KBC members: no confidence in Sunrise president

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Reporter - Jason Hibbs
Photographer - Justin Jones

LONE OAK, KY -- A shakeup within Sunrise Children's Services. The Chief Executive's stance on a controversial issue could mean the end of his presidency.

At the Kentucky Baptist's Convention's annual meeting; held at the Lone Oak First Baptist Church; members voted 'no confidence' for the president of Sunrise Children's Services.

They also eleven new trustees to the board.

It's in response to Sunrise President and C.E.O. Bill Smithwick's earlier recommendation to lift the ban on hiring homosexuals because the group gets taxpayer funding to the tune of 26 million dollars.

After an outcry from affiliated churches; the Sunrise board of trustees voted to keep the ban, but the president and C.E.O. is taking an unpopular stand.

He spoke to the K.B.C. and Local 6 about it.

He said he fears gay rights legislation, like the Employment Nondiscrimination Act or ENDA approved by the Senate will eventually force sunrise to hire gay Americans or lose their taxpayer funding.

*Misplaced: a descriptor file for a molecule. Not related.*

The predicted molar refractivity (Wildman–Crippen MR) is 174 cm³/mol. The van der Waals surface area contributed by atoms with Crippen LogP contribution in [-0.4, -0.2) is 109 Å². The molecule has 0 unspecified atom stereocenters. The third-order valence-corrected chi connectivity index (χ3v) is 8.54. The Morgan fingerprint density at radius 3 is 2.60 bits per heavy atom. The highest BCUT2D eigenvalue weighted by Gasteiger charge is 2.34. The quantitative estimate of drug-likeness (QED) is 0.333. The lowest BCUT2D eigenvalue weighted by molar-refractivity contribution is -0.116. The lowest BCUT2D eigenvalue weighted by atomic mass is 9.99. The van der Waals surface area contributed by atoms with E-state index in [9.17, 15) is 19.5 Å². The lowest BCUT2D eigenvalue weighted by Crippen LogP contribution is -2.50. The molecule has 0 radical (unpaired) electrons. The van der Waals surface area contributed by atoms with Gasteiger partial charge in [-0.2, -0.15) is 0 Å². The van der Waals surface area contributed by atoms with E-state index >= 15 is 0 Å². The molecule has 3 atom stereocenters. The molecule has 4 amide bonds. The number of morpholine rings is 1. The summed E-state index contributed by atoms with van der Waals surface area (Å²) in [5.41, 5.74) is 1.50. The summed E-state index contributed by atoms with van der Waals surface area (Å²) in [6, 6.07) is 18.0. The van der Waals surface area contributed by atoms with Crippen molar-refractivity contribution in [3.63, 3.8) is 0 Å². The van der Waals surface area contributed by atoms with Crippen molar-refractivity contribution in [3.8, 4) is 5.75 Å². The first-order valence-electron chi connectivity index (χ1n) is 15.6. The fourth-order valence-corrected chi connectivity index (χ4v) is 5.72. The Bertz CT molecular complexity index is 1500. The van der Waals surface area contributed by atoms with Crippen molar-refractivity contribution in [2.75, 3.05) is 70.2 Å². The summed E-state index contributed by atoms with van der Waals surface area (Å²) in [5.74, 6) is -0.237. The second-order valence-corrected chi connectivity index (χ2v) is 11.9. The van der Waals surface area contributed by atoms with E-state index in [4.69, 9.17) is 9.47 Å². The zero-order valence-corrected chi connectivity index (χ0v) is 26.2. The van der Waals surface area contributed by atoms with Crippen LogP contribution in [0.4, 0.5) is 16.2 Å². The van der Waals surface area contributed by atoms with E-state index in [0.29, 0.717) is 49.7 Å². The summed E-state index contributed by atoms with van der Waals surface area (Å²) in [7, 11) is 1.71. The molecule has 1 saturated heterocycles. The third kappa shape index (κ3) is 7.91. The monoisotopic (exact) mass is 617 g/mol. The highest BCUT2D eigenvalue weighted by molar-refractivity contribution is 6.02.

While ENDA likely wont pass the house, Smithwick fears similar legislation will in the near future.

Tuesday, many Kentucky Baptists made it clear, they disagree on changing the policy.

In front of representatives from Baptist Churches across Kentucky---Sunrise Children's Services President Bill Smithwick said his views on homosexuality have not changed, but he's afraid Sunrise will.

He said he fears the ban on hiring homosexuals could eventually lead to the end of taxpayer funding. But Baptists seemed more worried about compromising their convictions. After Smithwick's speech, there were lots of questions including one asking Smithwick if he would promise not to bring the issue back up.

There were more questions than time allowed.

Smithwick spoke to Local 6 after his speech and says he's not sure he'll stay with Sunrise.

He might not have a choice later in the day, members passed an overwhelming vote of no confidence in Smithwick.

K.B.C. Executive Director, Paul Chitwood said it's simple--Smithwick's recommendation goes against Baptist beliefs.

"I don't think Kentucky Baptists would be willing to embrace it and that would require a significant pairing down of the ministry," Chitwood said.

It's important to note the vote of 'no confidence' does not mean Smithwick is fired. Only the unrise board of directors can fire an employee.

But the K.B.C. delegates have made it pretty clear how they feel about Smithwick.

Smithwick said if sunrise lost funding it would still exist but in a much smaller capacity and would serve fewer children.

The agency receives 26 million a year in taxpayer funding and 1 million from the KBC.

Sunrise Children cares for about two thousand kids a year by offering homes for abused children across Kentucky.

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